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News: 05/01/2019

Possible cost of SDC acquisition outlined

Price tag could run to $43 million after transfer done

A preview of the proposed state funding for the Sonoma Developmental Center’s eventual transfer to private or county ownership was released in April in a letter from the Governor’s office to the Legislative budget committee heads who will deal with it during the 2019-2020 budget hearings over the next few months.

While these numbers and statements are tentative, they represent the clearest view to date of what the Department of General Services (DGS) and the State of California are expecting at the end of the three-year period allotted to Sonoma County for creating a specific plan to transfer ownership and responsibility for the 945-acre property.

The state has approved giving Sonoma County $3.5 million for the next three years to study the problem. The new documents show the state looking for legislative approval to spend $43 million (including the $3.5 million) over the next three fiscal years to take care of the property and work on the final outcome.

However, the budget revision letter says that, “DGS expects that the sale and disposition of the property will recover costs associated with the warm shutdown.” What that means is definitely unclear. Will there be a $43 million bill at the end of three years, or some later date? No one seems to know at this point.

Despite that, initial responses have been positive.

“This is good news for Sonoma County,” John McCaull said. “The language is out with our elected people having seen it and supporting it.” McCaull represents the nonprofit Sonoma Land Trust in the TransformSDC group that has been working with the county since the SDC closure was announced in 2013. He is also pleased with the reaffirmation that the SDC’s open spaces will be kept open and/or included with adjacent state and county parklands.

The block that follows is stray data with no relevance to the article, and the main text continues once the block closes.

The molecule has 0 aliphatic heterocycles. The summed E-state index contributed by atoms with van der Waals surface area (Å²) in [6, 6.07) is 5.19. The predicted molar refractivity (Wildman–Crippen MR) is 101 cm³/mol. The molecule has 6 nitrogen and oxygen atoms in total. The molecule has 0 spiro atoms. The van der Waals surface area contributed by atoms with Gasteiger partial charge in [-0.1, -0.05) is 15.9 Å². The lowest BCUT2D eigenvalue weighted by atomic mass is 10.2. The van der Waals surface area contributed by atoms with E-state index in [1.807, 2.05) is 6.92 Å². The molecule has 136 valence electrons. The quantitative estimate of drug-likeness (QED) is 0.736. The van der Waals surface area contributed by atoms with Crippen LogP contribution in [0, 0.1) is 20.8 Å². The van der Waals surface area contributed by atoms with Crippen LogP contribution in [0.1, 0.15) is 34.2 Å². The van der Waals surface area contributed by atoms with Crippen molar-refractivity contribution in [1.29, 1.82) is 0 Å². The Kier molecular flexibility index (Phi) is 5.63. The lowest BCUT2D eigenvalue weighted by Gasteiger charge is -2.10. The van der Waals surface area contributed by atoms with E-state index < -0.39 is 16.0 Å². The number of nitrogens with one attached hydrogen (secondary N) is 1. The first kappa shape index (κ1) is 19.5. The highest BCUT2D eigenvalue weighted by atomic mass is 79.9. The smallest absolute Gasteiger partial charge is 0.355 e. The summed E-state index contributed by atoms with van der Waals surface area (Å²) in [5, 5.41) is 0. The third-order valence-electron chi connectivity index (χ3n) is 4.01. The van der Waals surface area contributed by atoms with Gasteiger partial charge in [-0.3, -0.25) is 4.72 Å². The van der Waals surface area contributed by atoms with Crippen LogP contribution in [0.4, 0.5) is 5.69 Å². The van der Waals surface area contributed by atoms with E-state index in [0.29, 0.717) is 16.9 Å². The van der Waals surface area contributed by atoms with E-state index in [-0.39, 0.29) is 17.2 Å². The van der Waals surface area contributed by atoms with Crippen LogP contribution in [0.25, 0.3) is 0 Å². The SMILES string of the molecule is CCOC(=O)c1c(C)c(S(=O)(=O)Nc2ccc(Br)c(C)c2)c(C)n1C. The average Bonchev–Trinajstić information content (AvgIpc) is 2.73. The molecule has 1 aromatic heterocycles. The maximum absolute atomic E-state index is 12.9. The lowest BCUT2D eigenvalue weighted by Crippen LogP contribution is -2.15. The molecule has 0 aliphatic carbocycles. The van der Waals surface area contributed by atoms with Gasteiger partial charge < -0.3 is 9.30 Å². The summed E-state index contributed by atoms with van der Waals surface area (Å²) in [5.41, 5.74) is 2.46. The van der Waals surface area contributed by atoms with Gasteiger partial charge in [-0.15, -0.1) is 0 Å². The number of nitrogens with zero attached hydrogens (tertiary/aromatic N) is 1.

The budget letter clearly states that the property’s open space will remain in open space, going to state or county parks or other wildlife purposes, perhaps closing the door on future development of those 745 acres. The remaining 200 acres, with more than 150 buildings, are the problematic part of the deal. The centuries-old buildings have environmental issues and other problems arising from lack of maintenance over the years as the state slowly wound down SDC’s main mission and moving its population into residential facilities.

In addition to the $3.5 million for Sonoma County in the next fiscal year, DGS is asking for a $21,064,000 addition to its basic annual budget to “manage the Sonoma Development Center and begin decommissioning activities.” That would be split over the next two fiscal years at $11.2 million and $11.4 million, respectively. The remaining $17.6 million for 2019-20 will pay for property management, utilities, security, fire protection, grounds keeping and weed abatement, repairs, regulatory permit compliance, reporting requirements, and initial “partial decommissioning activities.”